Brussels / 4 & 5 February 2023

schedule

OpenStreetMap, one geographic database to rule them all?

Mapping the railway network for the public, with the public


Accurate description of the railway network as always been a key resource to manage train circulations. To solve common problems of operation simulation requires a great amount of data of high quality. Unfortunately, open data published by infrastructure managers in Europe is not meeting expectations: poor documentation, no information on data quality, low frequency updates, missing data, heterogeneous coverage… In this talk, we will compare current railway network data availability and quality on OpenStreetMap and on company-owned open data platforms of several European countries. Based on this analysis, we will issue usage recommendations for open-source projects needing to use railway network description data. Then, we will share perspectives on the evolution of these data sources on the years to come.

Accurate description of the railway network as always been a key resource to manage train circulations. To solve common problems of operation simulation requires a great amount of data of high quality:

Comprehensive geometry (length, incline, curve) and topology of tracks, including switches and crossings and of passing points (stations, points of interest); 

Circulation restrictions, associated to tracks (speed limit, track vacancy detection, electrification, loading gauge); 

Rolling stock (power, size, weight, contents). 

Historically, this data has been created and maintained by rail infrastructure managers, to construct the timetable, sell train paths to transporters and maintain the infrastructure. The strategic nature of the data has been reassessed these last years, as open data regulation evolved in Europe (public money = public data), compelling infrastructure managers to publish some of their data. Open data supports innovative product emergence inside and outside of the company, and is a requirement on open-source projects, to allow collaboration.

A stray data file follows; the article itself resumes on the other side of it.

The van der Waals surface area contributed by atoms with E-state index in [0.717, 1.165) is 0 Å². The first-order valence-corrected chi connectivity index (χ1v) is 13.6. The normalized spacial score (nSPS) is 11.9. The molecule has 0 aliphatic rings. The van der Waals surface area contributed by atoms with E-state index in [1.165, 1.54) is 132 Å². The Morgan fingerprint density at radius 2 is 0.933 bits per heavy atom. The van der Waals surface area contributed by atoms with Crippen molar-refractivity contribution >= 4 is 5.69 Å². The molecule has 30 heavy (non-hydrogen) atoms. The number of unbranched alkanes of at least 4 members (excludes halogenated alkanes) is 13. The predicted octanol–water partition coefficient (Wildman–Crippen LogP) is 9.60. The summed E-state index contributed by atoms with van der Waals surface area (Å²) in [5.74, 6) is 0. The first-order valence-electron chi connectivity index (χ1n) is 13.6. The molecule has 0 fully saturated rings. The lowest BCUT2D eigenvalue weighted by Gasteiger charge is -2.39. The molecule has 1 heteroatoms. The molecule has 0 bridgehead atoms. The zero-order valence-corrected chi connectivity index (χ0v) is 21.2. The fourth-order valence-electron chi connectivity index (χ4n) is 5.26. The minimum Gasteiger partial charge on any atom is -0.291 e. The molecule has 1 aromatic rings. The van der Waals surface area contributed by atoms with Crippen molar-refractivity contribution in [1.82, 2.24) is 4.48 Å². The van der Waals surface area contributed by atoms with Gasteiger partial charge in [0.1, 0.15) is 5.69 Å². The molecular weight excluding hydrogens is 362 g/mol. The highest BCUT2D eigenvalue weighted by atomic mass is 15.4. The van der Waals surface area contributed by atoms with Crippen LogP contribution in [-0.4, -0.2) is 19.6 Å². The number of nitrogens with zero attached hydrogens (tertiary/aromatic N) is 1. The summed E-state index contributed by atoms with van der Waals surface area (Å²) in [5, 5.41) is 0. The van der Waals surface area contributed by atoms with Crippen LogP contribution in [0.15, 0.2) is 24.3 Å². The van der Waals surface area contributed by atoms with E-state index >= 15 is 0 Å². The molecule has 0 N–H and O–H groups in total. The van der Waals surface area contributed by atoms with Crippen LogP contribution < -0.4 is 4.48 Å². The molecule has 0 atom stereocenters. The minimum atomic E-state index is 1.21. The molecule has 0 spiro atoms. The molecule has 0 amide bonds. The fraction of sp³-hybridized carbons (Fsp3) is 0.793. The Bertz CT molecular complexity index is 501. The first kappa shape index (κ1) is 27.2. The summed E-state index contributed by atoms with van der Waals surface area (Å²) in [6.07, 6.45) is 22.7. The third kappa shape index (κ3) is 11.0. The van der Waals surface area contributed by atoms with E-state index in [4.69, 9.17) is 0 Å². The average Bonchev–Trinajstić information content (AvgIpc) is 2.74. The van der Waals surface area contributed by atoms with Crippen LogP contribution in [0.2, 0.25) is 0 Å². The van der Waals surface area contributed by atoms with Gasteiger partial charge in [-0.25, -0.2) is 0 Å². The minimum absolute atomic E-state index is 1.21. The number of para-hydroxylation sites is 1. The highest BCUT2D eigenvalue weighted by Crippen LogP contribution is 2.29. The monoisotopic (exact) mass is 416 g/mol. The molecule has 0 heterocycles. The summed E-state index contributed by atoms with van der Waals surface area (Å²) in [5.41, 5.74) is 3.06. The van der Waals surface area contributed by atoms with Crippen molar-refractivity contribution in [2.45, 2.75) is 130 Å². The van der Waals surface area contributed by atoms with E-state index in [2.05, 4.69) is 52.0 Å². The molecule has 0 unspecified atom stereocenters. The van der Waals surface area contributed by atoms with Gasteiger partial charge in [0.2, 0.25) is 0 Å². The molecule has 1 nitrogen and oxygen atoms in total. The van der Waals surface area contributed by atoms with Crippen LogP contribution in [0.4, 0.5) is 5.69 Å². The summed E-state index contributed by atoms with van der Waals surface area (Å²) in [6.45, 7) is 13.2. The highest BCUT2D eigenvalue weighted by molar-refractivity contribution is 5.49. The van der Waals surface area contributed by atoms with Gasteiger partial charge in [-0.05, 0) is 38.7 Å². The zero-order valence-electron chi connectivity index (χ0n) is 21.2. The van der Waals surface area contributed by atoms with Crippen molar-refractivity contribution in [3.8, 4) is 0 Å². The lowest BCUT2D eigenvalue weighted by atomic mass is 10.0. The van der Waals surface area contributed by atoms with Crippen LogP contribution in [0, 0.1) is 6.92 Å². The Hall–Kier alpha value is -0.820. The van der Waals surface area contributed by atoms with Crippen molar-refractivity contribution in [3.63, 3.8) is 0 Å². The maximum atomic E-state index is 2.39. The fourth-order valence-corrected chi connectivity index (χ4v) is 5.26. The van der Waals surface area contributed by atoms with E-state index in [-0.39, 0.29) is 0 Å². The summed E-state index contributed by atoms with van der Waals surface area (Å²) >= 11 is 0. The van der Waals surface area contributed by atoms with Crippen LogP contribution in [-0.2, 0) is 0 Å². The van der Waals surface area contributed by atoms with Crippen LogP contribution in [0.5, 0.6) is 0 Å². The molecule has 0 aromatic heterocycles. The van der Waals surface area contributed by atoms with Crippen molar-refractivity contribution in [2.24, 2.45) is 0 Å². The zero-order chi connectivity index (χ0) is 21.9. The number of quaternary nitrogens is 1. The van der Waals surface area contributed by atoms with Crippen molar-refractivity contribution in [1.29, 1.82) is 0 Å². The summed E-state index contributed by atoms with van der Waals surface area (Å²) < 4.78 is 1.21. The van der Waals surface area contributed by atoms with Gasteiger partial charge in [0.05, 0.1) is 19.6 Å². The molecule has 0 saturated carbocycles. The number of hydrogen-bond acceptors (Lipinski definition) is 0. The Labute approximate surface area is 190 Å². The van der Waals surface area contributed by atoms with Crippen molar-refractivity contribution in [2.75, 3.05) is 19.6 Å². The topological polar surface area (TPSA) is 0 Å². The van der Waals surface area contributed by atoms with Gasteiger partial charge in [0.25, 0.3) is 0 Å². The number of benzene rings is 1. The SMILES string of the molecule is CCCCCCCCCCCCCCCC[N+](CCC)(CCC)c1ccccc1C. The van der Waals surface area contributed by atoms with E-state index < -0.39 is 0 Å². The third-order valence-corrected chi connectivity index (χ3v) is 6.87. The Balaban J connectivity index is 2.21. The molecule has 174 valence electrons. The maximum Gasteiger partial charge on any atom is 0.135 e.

Unfortunately, published data is not meeting expectations: poor documentation, no information on data quality, low frequency updates, missing data, heterogeneous coverage…

Meanwhile, since 2007 on the OpenStreetMap (OSM) project, a collaborative geographic database of the world, volunteers have mapped the European railway network with great accuracy, using mainly aerial imagery and field knowledge provided by railway enthusiasts. Because of its overall quality, coverage, and easy access, projects started to use OSM data instead of company-provided open data (OpenRailwayMap, OpenRailRouting).

Using OSM data has many advantages: public and decentralized (anyone can access, at any time), constantly updated with detailed metadata, world coverage, easy updating of incorrect data, data model flexibility allowing new usages, powerful open-source tools to edit and ascertain data quality, protective license (OdBL).

But there are still many challenges to address: integrating company-sourced open data in OSM while respecting the community work (and as so, challenging the ownership of the data as a data producer), establishing public data quality reports, integrating real-time and non-geographic data (such as rolling stocks) that cannot be published on OSM, work with other users to ensure the data model and data quality suits every use, etc.

In this talk, we will compare current railway network data availability and quality on OpenStreetMap and on company-owned open data platforms of several European countries. Based on this analysis, we will issue usage recommendations for open-source projects needing to use railway network description data. Then, we will share perspectives on the evolution of these data sources on the years to come.

Speakers

Céline DURUPT

Links